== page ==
This brownish animal is often called a spadefoot toad, though it’s not related to the true toads. It has yellow stripes, small warts, and catlike pupils. The term spadefoot comes from the hard digging structures on its hind feet. Rarely seen, it spends much of its time underground or hunting for small prey at night. After a strong rainfall event during the warm months, it breeds in shallow temporary pools. It’s mostly found in the Connecticut River Valley and on Cape Cod. Learn more about our work with spadefoot toads
Status: Threatened in Massachusetts, and under the Massachusetts Endangered Species Act it is illegal to kill, harass, or possess this animal.
Fowler's Toad (Anaxyrus fowleri)
Another so-called true toad, this species looks a lot like the American toad. However, it has clusters of three or more small warts enclosed by dark splotches, a mostly spotless belly, and paratoid glands that meet at the back of the eyes. It’s found in sandy areas near wetlands, and the female lays long strings of eggs in permanent water. Listen for the high-pitched “wahhh” call in spring and summer. It lives throughout the state except on Nantucket and Berkshire County.
A master of camouflage, this gray-brown frog blends in with the tree bark on which it perches. Its call, heard from spring through summer, is a short, high-pitched trill. It lays loose masses of 30-40 eggs along the shores of ponds. Young frogs are bright green. Find it everywhere but Dukes and Nantucket Counties.
Green Frog (Lithobates clamitans)
This is one of our most familiar frogs and is found statewide. It can range from dark brown to bright green, with a ridge running down each of its sides. This species prefers permanent or semi-permanent water bodies, eating whatever it can grab, from insects to snakes to birds. The call is a banjo-like “gunk,” and the female lays a thousand or more eggs at a time as a film on the water’s surface.
Northern Leopard Frog (Lithobates pipiens)
Named for its pattern, this vibrant frog has dark spots outlined in a lighter color. It relies on a diversity of habitats, breeding in marshes and floodplains, hunting in fields, and wintering in permanent water bodies. In spring it makes a rattling, grunting call and lays dark masses of eggs. Look for this frog statewide except for Barnstable, Dukes, and Nantucket Counties.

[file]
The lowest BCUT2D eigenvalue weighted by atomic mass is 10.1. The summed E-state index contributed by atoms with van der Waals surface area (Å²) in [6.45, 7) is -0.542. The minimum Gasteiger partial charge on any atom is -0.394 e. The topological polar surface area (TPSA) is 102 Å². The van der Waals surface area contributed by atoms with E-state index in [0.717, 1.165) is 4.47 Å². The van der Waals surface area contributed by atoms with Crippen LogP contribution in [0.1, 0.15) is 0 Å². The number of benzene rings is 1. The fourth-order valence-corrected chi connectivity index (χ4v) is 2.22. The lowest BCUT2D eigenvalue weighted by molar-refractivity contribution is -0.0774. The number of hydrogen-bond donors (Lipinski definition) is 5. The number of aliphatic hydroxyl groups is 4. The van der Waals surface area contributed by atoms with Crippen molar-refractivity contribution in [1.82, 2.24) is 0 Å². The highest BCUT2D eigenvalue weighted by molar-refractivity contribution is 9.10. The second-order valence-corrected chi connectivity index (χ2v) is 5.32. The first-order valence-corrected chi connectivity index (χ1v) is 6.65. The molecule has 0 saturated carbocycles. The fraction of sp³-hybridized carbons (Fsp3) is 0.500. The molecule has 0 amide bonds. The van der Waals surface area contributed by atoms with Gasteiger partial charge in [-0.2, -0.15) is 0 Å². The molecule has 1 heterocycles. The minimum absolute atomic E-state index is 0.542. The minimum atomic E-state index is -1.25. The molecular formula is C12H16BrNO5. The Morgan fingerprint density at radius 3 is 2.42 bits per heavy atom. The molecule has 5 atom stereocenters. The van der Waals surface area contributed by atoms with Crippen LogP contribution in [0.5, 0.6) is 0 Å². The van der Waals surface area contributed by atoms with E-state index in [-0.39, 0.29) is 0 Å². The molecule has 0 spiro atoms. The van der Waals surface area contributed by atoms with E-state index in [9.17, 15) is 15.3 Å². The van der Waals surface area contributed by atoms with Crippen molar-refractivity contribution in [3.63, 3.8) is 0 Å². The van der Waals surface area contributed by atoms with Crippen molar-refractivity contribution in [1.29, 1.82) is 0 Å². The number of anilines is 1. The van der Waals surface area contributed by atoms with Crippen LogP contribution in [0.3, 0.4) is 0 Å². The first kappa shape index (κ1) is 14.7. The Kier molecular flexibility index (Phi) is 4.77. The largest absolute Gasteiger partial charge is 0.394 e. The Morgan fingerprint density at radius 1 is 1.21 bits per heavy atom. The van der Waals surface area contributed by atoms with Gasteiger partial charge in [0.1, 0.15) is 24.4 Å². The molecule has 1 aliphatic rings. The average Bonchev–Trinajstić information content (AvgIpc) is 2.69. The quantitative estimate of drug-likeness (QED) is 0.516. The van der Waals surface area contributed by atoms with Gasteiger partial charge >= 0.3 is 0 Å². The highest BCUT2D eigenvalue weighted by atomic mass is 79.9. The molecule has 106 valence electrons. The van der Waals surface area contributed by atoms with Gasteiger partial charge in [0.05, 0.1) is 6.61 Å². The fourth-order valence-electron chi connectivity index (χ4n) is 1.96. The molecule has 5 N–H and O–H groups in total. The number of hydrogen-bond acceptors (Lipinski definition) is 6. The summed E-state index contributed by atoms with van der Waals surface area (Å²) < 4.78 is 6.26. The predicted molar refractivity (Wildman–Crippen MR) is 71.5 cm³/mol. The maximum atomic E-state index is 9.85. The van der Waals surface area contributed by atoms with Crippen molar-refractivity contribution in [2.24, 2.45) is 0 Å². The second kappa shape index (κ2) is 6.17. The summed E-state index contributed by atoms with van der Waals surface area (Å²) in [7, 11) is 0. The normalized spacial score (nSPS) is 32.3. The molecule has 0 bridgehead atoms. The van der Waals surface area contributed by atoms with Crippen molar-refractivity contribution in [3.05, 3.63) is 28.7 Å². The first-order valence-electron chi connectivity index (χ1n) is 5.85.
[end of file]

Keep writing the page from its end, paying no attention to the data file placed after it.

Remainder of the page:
Pickerel Frog (Lithobates palustris)
This species looks much like a leopard frog, but with more parallel angular spots arranged along the back and with bright yellow under its waist and down its thighs. Found statewide, it inhabits ponds, wetlands, and slow-moving streams, breeding in spring and making a snoring call.
A small, round frog with a dark mask, it often has a brown cross on its back, which led to the species name crucifer, meaning “cross-bearer”. This frog inhabits wooded areas near wetlands and ponds all across Massachusetts. In the spring it makes a loud, high-pitched peeping call to attract a mate. The eggs are laid singly or in small groups on underwater vegetation.
This masked frog looks somewhat like a much larger spring peeper, but look for the ridges running down the sides and no pattern on the back. True to its name, it lives in forests, breeding in temporary, or vernal, pools. It attracts mates with a quacking call, and the female lays fist-sized masses of eggs. Find this species everywhere but in Dukes and Nantucket Counties. Learn more about vernal pools
How Mass Audubon is Helping Frogs
Frog populations all across the world are declining as a result of habitat loss, pollution, and introduced disease. Besides protecting habitat and working to reduce pollution, Mass Audubon is acting to preserve vernal pools, temporary water bodies that some frog species, such as eastern spadefoots, require as nurseries for their young. Read more about vernal pools and learn more about our work with spadefoots.
Reviewed July 2022